The frame is a fence post ripped down the center nestled into a 4″pvc pipe ripped down the center and then braced with 2×4 pine. The hoop is stapled in place. It’s light and easy to maneuver for one person.
It worked! They would even huddle under the canopy in the rain. It looked like a good winter home outside the barn as well lol Then they tore it down and I hollered at them about it. Boers don’t care, of course.
We used some tie down ratchet straps, flat bill pliers and good old fashioned elbow grease to unbend the hoop. Once that proof of concept worked, I strung an X across the back of the skid to keep the panels in suspension.
The abuse and stretching tore out all the tarp’s grommets that attached it to the wood base. We’re trying a sandwich clamping system to hold it in place against the winds and rubbing.
Will it work? Who knows. So far field engineering means rapid prototype turnover…not so strong on confidence in the theoretical modeling.
Fall is coming and the bite of the summer heat has worn off. It’s a bit of a spring 2.0 around here with a fresh batch of life becoming visible. We’ve noticed a new crop of grasshoppers, a sprinkle of fresh ladybugs, and newly vigorous fire ants prepping for winter.
More unusual to my eyes but fun to see are the Preying Mantis. These ambush predators sit around and wait for tasty morsels to come their way, and then quick as lighting lash out to grab the meal.
At least that’s what I’ve read about how they eat. I haven’t been able to get them to do anything while I’ve watched. On the patience scoreboard: Mantis 2 Human 0
I’ve written in the past that healthy ecosystems have predators. These Preying Mantis interlopers are a mark of increasing biodiversity at the mid-micro level. Predators are always the last to arrive and the first to leave.
This is a positive indication of increasing health of the micro level biome ecosystem, exactly what were looking to cultivate.
Situational awareness is a key factor in life. I remember reading a Hardy Boys novel in my young days. The adolescent boys have a good natured hefty friend, Chet, who is in many of their adventures. Amid one of these sleuthing adventures, Frank Hardy tests Chet’s situational awareness.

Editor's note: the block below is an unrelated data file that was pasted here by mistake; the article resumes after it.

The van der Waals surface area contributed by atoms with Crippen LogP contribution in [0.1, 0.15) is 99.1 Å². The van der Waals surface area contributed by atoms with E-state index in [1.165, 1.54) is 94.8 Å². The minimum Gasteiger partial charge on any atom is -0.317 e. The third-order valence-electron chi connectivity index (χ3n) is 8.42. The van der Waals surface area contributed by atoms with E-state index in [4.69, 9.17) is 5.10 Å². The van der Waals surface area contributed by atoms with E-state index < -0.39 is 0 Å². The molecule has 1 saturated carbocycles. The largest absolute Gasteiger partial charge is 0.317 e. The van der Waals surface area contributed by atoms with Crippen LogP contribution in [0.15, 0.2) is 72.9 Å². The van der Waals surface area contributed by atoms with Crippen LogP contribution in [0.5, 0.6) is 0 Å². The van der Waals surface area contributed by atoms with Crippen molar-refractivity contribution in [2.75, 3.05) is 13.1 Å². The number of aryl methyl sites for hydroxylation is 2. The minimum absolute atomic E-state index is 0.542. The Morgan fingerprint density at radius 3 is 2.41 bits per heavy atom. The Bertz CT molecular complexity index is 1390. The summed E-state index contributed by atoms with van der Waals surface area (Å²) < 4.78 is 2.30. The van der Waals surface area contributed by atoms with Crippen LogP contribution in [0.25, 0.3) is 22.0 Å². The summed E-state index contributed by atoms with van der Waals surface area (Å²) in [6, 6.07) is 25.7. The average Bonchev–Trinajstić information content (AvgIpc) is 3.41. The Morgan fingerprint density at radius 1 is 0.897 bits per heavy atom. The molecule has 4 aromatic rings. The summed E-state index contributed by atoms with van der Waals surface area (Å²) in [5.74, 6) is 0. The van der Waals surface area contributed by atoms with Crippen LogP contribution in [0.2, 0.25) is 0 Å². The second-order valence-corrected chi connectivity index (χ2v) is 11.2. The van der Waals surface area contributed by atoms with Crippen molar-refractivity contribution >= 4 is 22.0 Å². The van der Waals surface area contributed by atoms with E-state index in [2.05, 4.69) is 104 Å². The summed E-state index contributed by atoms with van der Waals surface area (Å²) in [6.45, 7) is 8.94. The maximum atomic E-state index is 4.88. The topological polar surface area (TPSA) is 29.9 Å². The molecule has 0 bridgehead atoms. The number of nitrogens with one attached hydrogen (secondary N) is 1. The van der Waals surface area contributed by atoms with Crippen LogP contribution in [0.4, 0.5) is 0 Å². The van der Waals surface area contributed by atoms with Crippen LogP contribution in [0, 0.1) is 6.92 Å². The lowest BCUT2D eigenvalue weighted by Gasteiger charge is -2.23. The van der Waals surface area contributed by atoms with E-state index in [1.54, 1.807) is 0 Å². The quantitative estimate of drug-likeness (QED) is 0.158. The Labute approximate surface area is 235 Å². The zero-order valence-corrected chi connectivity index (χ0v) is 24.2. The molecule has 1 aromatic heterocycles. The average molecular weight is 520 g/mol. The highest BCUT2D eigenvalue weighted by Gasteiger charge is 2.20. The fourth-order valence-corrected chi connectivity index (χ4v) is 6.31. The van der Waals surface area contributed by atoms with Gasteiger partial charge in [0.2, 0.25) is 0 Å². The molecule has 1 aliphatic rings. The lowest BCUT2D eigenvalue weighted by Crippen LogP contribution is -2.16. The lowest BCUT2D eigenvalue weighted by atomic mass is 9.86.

Paraphrase of a twenty year old memory:
“Chet, let’s test that memory of yours to see if you are ready to be a detective. Our pop used to ask us questions like this when we told him we would be detectives like him.”
“What was the color of the sweater the man who served us lunch at the cafe was wearing?”
“Well… I don’t know Frank. Does it matter?”
In the story, the color of the sweater didn’t matter and it wouldn’t have made a difference in Chet’s life if he started remembering the color of other mens sweaters. As such, I didn’t incorporate that skill into my life. You can wear whatever color sweater you like around me on back to back days.
There is a camouflage of time that I do find interesting. Nature keeps you from remembering what you see. Everyone has been on the mountaintop, but do you remember the specific view, or the raw awesome beauty transcending the daily concerns?
My memories, when they do tie to specifics, are tied to pictures and discussed later. These are weak and second hand but still worthy of review, and with someone else who was with you they kindle warmth in the soul.
God paints daily at dusk and dawn. The gift is for that moment. You cannot effectively preserve it with photography, pastels or prose. Many treasures of His creation are like this. His critters who live in the moment create for those living in the moment with the situational awareness. It is good practice pace yourself to see beyond the busy and the camouflage of time.
Children engaging with nature are masters of this. They get even better with practice. They pull parents back into that moment. These barefeet feel the grass better then the shodden souls of the adult.
For us, it’s part of the zest in the homestead homeschool. It can only be cultivated and never bought. For anyone, part of God’s gift is that the moment is always happening, and the next one is just ahead.
As a wiser man once said, and I am still learning the fullness of it:
“Therefore do not be anxious about tomorrow, for tomorrow will be anxious for itself. Sufficient for the day is its own trouble. Matthew 6:34 https://bible.com/bible/59/mat.6.34.ESV